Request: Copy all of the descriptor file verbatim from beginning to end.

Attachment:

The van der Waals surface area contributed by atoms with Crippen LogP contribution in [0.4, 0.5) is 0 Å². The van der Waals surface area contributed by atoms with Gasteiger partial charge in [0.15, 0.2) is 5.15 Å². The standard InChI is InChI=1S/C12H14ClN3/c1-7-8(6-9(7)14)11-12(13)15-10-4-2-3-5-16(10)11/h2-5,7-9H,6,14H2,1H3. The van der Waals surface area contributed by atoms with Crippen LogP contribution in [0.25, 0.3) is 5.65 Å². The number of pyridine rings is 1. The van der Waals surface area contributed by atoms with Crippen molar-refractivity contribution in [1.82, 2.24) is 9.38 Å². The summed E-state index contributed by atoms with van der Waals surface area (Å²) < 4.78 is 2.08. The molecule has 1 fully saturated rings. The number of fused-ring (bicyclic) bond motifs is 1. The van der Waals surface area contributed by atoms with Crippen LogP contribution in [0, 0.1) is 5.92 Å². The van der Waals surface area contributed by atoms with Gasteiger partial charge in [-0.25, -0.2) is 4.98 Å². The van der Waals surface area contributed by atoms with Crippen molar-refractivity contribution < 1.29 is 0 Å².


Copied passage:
The van der Waals surface area contributed by atoms with Crippen LogP contribution in [0.4, 0.5) is 0 Å². The van der Waals surface area contributed by atoms with Gasteiger partial charge in [0.15, 0.2) is 5.15 Å². The standard InChI is InChI=1S/C12H14ClN3/c1-7-8(6-9(7)14)11-12(13)15-10-4-2-3-5-16(10)11/h2-5,7-9H,6,14H2,1H3. The van der Waals surface area contributed by atoms with Crippen LogP contribution in [0.25, 0.3) is 5.65 Å². The number of pyridine rings is 1. The van der Waals surface area contributed by atoms with Crippen molar-refractivity contribution in [1.82, 2.24) is 9.38 Å². The summed E-state index contributed by atoms with van der Waals surface area (Å²) < 4.78 is 2.08. The molecule has 1 fully saturated rings. The number of fused-ring (bicyclic) bond motifs is 1. The van der Waals surface area contributed by atoms with Crippen LogP contribution in [0, 0.1) is 5.92 Å². The van der Waals surface area contributed by atoms with Gasteiger partial charge in [-0.25, -0.2) is 4.98 Å². The van der Waals surface area contributed by atoms with Crippen molar-refractivity contribution < 1.29 is 0 Å².